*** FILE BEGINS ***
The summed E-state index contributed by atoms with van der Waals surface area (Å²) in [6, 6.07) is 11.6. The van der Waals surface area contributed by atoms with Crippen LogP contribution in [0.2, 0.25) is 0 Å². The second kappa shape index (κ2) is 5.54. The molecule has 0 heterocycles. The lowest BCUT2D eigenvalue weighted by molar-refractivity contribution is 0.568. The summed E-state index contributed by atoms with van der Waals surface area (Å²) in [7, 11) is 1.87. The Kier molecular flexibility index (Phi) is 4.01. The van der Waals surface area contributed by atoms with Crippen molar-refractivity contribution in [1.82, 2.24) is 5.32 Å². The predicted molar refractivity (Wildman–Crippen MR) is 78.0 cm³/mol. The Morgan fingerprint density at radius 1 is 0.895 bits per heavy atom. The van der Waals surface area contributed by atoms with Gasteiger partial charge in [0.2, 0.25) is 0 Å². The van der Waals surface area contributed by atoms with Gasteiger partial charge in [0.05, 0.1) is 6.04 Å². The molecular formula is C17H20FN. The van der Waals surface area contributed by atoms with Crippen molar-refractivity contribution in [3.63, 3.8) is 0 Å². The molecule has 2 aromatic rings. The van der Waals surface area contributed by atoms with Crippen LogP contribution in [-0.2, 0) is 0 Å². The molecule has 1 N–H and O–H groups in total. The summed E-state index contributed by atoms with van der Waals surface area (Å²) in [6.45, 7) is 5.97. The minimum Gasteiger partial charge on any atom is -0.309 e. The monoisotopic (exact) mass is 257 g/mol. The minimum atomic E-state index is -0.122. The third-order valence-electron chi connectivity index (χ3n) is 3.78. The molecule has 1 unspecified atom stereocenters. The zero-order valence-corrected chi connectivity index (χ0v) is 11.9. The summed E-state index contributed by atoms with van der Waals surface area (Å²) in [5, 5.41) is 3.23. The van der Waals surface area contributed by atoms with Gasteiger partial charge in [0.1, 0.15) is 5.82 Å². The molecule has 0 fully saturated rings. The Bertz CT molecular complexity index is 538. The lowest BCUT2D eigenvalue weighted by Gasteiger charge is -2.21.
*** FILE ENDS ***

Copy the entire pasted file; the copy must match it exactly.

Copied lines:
The summed E-state index contributed by atoms with van der Waals surface area (Å²) in [6, 6.07) is 11.6. The van der Waals surface area contributed by atoms with Crippen LogP contribution in [0.2, 0.25) is 0 Å². The second kappa shape index (κ2) is 5.54. The molecule has 0 heterocycles. The lowest BCUT2D eigenvalue weighted by molar-refractivity contribution is 0.568. The summed E-state index contributed by atoms with van der Waals surface area (Å²) in [7, 11) is 1.87. The Kier molecular flexibility index (Phi) is 4.01. The van der Waals surface area contributed by atoms with Crippen molar-refractivity contribution in [1.82, 2.24) is 5.32 Å². The predicted molar refractivity (Wildman–Crippen MR) is 78.0 cm³/mol. The Morgan fingerprint density at radius 1 is 0.895 bits per heavy atom. The van der Waals surface area contributed by atoms with Gasteiger partial charge in [0.2, 0.25) is 0 Å². The van der Waals surface area contributed by atoms with Gasteiger partial charge in [0.05, 0.1) is 6.04 Å². The molecular formula is C17H20FN. The van der Waals surface area contributed by atoms with Crippen molar-refractivity contribution in [3.63, 3.8) is 0 Å². The molecule has 2 aromatic rings. The van der Waals surface area contributed by atoms with Crippen LogP contribution in [-0.2, 0) is 0 Å². The molecule has 1 N–H and O–H groups in total. The summed E-state index contributed by atoms with van der Waals surface area (Å²) in [6.45, 7) is 5.97. The minimum Gasteiger partial charge on any atom is -0.309 e. The monoisotopic (exact) mass is 257 g/mol. The minimum atomic E-state index is -0.122. The third-order valence-electron chi connectivity index (χ3n) is 3.78. The molecule has 1 unspecified atom stereocenters. The zero-order valence-corrected chi connectivity index (χ0v) is 11.9. The summed E-state index contributed by atoms with van der Waals surface area (Å²) in [5, 5.41) is 3.23. The van der Waals surface area contributed by atoms with Gasteiger partial charge in [0.1, 0.15) is 5.82 Å². The molecule has 0 fully saturated rings. The Bertz CT molecular complexity index is 538. The lowest BCUT2D eigenvalue weighted by Gasteiger charge is -2.21.